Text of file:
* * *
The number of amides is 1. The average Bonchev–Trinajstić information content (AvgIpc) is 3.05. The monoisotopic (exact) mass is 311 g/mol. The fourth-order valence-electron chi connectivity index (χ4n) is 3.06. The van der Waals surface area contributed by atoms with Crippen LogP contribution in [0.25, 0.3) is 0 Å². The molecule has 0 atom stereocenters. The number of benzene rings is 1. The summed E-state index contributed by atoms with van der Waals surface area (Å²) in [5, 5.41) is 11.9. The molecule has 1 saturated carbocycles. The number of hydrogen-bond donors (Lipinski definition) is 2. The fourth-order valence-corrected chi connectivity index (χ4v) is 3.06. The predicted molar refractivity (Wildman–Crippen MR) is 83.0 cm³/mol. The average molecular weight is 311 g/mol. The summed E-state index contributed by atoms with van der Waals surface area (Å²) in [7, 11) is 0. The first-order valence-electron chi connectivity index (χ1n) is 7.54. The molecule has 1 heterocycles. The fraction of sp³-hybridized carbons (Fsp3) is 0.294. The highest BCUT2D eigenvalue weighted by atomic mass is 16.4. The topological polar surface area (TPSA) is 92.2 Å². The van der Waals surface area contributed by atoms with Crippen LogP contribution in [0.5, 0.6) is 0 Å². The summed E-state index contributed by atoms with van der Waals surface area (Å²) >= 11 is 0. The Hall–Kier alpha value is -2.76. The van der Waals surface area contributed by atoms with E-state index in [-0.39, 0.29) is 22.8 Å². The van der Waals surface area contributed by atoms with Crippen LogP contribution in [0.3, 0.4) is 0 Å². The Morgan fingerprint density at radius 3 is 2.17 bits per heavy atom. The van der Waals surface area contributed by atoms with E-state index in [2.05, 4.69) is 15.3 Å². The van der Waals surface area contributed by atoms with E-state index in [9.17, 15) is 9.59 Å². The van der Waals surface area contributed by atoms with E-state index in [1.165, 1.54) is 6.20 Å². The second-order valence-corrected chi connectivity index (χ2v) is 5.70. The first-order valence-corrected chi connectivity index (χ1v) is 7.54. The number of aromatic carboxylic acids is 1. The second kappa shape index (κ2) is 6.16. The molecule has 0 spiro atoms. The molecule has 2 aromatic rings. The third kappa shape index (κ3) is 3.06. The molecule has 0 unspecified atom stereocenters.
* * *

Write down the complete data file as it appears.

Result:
The number of amides is 1. The average Bonchev–Trinajstić information content (AvgIpc) is 3.05. The monoisotopic (exact) mass is 311 g/mol. The fourth-order valence-electron chi connectivity index (χ4n) is 3.06. The van der Waals surface area contributed by atoms with Crippen LogP contribution in [0.25, 0.3) is 0 Å². The molecule has 0 atom stereocenters. The number of benzene rings is 1. The summed E-state index contributed by atoms with van der Waals surface area (Å²) in [5, 5.41) is 11.9. The molecule has 1 saturated carbocycles. The number of hydrogen-bond donors (Lipinski definition) is 2. The fourth-order valence-corrected chi connectivity index (χ4v) is 3.06. The predicted molar refractivity (Wildman–Crippen MR) is 83.0 cm³/mol. The average molecular weight is 311 g/mol. The summed E-state index contributed by atoms with van der Waals surface area (Å²) in [7, 11) is 0. The first-order valence-electron chi connectivity index (χ1n) is 7.54. The molecule has 1 heterocycles. The fraction of sp³-hybridized carbons (Fsp3) is 0.294. The highest BCUT2D eigenvalue weighted by atomic mass is 16.4. The topological polar surface area (TPSA) is 92.2 Å². The van der Waals surface area contributed by atoms with Crippen LogP contribution in [0.5, 0.6) is 0 Å². The summed E-state index contributed by atoms with van der Waals surface area (Å²) >= 11 is 0. The Hall–Kier alpha value is -2.76. The van der Waals surface area contributed by atoms with E-state index in [-0.39, 0.29) is 22.8 Å². The van der Waals surface area contributed by atoms with Crippen LogP contribution in [0.3, 0.4) is 0 Å². The Morgan fingerprint density at radius 3 is 2.17 bits per heavy atom. The van der Waals surface area contributed by atoms with E-state index in [2.05, 4.69) is 15.3 Å². The van der Waals surface area contributed by atoms with E-state index in [9.17, 15) is 9.59 Å². The van der Waals surface area contributed by atoms with E-state index in [1.165, 1.54) is 6.20 Å². The second-order valence-corrected chi connectivity index (χ2v) is 5.70. The first-order valence-corrected chi connectivity index (χ1v) is 7.54. The number of aromatic carboxylic acids is 1. The second kappa shape index (κ2) is 6.16. The molecule has 0 spiro atoms. The molecule has 2 aromatic rings. The third kappa shape index (κ3) is 3.06. The molecule has 0 unspecified atom stereocenters.